College admissions and education rankings generally prioritize math and reading, but there’s much more to the story. What about financial education?
With student loan debt nearing $1.5 trillion, financial literacy is more important than ever, yet many students are falling behind. CNBC’s Annie Nova has more:
Only 17 states require high school students to take a class in personal finance—a number that hasn’t budged in the past four years, according to the newly released 2018 Survey of the States: Economic and Personal Finance Education in Our Nation’s Schools.
More than half of states still don’t require high school students to take an economics course, it found. And since 2014, the number of states that require students to be tested on economics concepts has stayed flat at 16.
“The majority of U.S. states are failing our students by declining to offer these fundamental courses which are critical to their financial stability and security later in life,” said Nan J. Morrison, president and CEO of the Council for Economic Education, which produced the report using data from the 50 states and the District of Columbia.”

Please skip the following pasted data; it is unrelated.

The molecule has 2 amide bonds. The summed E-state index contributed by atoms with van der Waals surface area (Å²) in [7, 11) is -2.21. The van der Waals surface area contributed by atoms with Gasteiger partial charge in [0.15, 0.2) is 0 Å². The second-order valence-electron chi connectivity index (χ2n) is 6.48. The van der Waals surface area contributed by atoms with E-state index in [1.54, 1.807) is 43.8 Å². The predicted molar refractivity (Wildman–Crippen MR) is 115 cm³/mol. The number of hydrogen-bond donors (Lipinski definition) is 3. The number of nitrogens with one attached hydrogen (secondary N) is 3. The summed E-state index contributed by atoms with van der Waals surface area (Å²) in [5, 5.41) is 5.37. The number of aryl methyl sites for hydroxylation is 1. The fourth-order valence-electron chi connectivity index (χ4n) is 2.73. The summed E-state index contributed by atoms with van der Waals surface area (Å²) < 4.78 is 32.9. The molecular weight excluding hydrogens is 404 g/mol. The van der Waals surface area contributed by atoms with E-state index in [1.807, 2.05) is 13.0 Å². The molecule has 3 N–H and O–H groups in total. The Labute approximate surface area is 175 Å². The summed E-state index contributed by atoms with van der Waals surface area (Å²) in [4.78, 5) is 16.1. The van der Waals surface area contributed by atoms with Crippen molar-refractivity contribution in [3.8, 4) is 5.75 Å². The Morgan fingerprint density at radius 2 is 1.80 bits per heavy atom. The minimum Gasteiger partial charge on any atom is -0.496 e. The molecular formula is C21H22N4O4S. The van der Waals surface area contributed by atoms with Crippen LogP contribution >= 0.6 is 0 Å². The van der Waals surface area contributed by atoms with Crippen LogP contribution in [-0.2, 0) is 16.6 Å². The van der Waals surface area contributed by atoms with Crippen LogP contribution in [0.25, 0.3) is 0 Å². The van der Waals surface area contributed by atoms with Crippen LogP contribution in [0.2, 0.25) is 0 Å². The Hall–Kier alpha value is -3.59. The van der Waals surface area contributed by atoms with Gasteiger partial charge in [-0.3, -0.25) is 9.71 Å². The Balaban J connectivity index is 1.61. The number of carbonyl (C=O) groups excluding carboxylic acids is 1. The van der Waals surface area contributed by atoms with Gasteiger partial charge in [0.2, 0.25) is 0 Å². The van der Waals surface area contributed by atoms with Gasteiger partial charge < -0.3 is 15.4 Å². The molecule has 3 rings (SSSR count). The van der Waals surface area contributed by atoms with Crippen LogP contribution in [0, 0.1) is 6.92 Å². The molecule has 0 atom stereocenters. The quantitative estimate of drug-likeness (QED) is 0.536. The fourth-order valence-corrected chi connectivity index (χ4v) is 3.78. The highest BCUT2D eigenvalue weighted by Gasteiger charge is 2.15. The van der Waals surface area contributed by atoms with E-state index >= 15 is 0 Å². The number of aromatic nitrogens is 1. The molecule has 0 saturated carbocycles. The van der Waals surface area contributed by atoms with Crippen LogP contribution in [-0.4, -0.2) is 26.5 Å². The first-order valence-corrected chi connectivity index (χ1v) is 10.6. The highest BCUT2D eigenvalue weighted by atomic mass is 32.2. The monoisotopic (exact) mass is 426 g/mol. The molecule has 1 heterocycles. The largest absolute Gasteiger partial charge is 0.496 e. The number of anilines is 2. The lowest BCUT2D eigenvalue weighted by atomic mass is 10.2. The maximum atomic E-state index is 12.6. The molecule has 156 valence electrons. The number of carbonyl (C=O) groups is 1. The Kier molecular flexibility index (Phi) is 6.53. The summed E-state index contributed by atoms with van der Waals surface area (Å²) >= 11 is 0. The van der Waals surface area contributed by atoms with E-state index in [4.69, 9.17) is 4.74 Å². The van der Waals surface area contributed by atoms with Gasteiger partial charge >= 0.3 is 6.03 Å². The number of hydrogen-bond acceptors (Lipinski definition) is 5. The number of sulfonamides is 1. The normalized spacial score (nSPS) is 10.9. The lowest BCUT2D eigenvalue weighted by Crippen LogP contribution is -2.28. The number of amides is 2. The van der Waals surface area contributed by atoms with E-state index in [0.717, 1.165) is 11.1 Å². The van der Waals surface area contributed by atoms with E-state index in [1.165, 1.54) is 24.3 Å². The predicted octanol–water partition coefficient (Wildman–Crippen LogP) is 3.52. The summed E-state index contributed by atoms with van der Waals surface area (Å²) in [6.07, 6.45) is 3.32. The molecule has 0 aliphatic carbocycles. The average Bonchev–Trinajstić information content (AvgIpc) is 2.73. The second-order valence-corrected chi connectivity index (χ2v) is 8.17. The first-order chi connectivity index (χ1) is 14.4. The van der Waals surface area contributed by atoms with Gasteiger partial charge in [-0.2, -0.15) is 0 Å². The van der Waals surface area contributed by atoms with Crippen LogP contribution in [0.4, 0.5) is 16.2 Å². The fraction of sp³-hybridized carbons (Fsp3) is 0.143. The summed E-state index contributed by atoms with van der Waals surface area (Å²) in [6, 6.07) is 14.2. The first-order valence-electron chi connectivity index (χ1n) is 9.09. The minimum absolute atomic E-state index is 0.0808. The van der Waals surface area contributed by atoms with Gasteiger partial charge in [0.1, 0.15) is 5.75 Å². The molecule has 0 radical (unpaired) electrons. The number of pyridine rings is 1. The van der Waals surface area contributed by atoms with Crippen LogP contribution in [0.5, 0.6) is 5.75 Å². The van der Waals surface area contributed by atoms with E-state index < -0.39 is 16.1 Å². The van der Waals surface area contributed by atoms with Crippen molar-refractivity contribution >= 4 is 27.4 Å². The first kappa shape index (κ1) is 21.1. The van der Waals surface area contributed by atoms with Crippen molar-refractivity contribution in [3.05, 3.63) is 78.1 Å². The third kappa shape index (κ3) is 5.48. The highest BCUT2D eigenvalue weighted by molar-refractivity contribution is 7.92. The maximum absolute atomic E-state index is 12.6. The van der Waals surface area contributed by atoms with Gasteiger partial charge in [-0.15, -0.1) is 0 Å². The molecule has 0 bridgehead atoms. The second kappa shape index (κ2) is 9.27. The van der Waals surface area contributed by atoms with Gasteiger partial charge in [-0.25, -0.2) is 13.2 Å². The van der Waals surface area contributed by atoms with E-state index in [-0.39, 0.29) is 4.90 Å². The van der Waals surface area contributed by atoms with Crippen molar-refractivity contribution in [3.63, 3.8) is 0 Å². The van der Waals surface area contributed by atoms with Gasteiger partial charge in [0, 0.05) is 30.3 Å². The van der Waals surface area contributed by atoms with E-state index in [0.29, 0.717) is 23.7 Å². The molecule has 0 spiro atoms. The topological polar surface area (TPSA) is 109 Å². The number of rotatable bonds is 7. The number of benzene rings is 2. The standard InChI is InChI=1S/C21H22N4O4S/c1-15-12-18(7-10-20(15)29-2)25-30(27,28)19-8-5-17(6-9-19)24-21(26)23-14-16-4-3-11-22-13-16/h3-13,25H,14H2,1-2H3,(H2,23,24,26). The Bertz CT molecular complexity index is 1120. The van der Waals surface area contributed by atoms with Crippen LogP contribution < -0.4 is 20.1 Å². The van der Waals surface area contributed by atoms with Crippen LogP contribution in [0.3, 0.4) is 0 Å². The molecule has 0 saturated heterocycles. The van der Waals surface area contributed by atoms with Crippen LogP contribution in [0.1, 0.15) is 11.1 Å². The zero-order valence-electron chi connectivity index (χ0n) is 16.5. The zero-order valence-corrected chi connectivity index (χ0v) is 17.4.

Where schools fail, parents can pick up the slack. Instead of just passively handing over allowances, you can teach a child the importance of saving and how to budget for the future.
If your child is lagging in financial literacy, use it as a tutoring opportunity. Even a few hours of tutoring can put them on the path to financial success.